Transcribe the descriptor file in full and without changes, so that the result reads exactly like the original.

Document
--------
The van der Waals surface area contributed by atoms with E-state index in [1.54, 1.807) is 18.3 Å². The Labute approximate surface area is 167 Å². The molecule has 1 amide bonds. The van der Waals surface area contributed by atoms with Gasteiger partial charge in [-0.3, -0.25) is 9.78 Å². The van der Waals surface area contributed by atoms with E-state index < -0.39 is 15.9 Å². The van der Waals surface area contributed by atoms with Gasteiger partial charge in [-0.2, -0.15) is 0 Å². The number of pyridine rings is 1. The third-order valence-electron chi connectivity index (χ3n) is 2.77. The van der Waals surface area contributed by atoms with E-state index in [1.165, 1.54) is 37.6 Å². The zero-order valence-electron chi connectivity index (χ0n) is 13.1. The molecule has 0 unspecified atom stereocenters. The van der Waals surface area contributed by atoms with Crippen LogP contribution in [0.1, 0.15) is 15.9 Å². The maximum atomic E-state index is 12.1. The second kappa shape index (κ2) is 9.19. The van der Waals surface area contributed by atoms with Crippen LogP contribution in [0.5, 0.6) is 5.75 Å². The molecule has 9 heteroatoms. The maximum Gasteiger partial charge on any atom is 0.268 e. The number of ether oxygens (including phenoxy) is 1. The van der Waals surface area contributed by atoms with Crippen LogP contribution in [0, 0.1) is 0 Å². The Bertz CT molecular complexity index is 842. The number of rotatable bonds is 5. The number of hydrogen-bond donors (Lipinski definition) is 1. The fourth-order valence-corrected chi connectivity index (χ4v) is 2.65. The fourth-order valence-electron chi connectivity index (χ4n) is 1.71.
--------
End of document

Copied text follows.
The van der Waals surface area contributed by atoms with E-state index in [1.54, 1.807) is 18.3 Å². The Labute approximate surface area is 167 Å². The molecule has 1 amide bonds. The van der Waals surface area contributed by atoms with Gasteiger partial charge in [-0.3, -0.25) is 9.78 Å². The van der Waals surface area contributed by atoms with E-state index < -0.39 is 15.9 Å². The van der Waals surface area contributed by atoms with Gasteiger partial charge in [-0.2, -0.15) is 0 Å². The number of pyridine rings is 1. The third-order valence-electron chi connectivity index (χ3n) is 2.77. The van der Waals surface area contributed by atoms with E-state index in [1.165, 1.54) is 37.6 Å². The zero-order valence-electron chi connectivity index (χ0n) is 13.1. The molecule has 0 unspecified atom stereocenters. The van der Waals surface area contributed by atoms with Crippen LogP contribution in [0.1, 0.15) is 15.9 Å². The maximum atomic E-state index is 12.1. The second kappa shape index (κ2) is 9.19. The van der Waals surface area contributed by atoms with Crippen LogP contribution in [0.5, 0.6) is 5.75 Å². The molecule has 9 heteroatoms. The maximum Gasteiger partial charge on any atom is 0.268 e. The number of ether oxygens (including phenoxy) is 1. The van der Waals surface area contributed by atoms with Crippen LogP contribution in [0, 0.1) is 0 Å². The Bertz CT molecular complexity index is 842. The number of rotatable bonds is 5. The number of hydrogen-bond donors (Lipinski definition) is 1. The fourth-order valence-corrected chi connectivity index (χ4v) is 2.65. The fourth-order valence-electron chi connectivity index (χ4n) is 1.71.